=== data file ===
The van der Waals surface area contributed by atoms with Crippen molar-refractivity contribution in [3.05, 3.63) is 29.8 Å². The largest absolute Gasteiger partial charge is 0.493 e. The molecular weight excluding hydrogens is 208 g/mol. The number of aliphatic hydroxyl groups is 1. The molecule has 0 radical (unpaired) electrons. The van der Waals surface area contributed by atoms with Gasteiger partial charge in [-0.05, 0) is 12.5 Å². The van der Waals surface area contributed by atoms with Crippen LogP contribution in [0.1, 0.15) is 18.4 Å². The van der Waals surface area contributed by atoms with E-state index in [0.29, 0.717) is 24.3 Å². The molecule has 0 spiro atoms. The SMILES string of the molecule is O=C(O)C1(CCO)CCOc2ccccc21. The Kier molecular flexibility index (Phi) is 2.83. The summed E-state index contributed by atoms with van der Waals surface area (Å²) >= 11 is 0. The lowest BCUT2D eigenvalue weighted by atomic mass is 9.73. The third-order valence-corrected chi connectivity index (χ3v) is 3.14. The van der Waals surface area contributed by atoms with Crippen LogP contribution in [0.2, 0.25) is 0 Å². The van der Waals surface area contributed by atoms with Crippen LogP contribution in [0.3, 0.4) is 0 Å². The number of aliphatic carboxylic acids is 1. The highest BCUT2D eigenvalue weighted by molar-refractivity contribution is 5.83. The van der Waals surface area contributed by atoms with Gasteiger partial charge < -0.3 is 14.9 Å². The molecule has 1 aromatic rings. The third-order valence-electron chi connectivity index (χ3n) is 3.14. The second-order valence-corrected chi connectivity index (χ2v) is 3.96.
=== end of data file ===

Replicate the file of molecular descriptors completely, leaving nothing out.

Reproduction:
The van der Waals surface area contributed by atoms with Crippen molar-refractivity contribution in [3.05, 3.63) is 29.8 Å². The largest absolute Gasteiger partial charge is 0.493 e. The molecular weight excluding hydrogens is 208 g/mol. The number of aliphatic hydroxyl groups is 1. The molecule has 0 radical (unpaired) electrons. The van der Waals surface area contributed by atoms with Gasteiger partial charge in [-0.05, 0) is 12.5 Å². The van der Waals surface area contributed by atoms with Crippen LogP contribution in [0.1, 0.15) is 18.4 Å². The van der Waals surface area contributed by atoms with E-state index in [0.29, 0.717) is 24.3 Å². The molecule has 0 spiro atoms. The SMILES string of the molecule is O=C(O)C1(CCO)CCOc2ccccc21. The Kier molecular flexibility index (Phi) is 2.83. The summed E-state index contributed by atoms with van der Waals surface area (Å²) >= 11 is 0. The lowest BCUT2D eigenvalue weighted by atomic mass is 9.73. The third-order valence-corrected chi connectivity index (χ3v) is 3.14. The van der Waals surface area contributed by atoms with Crippen LogP contribution in [0.2, 0.25) is 0 Å². The van der Waals surface area contributed by atoms with Crippen LogP contribution in [0.3, 0.4) is 0 Å². The number of aliphatic carboxylic acids is 1. The highest BCUT2D eigenvalue weighted by molar-refractivity contribution is 5.83. The van der Waals surface area contributed by atoms with Gasteiger partial charge < -0.3 is 14.9 Å². The molecule has 1 aromatic rings. The third-order valence-electron chi connectivity index (χ3n) is 3.14. The second-order valence-corrected chi connectivity index (χ2v) is 3.96.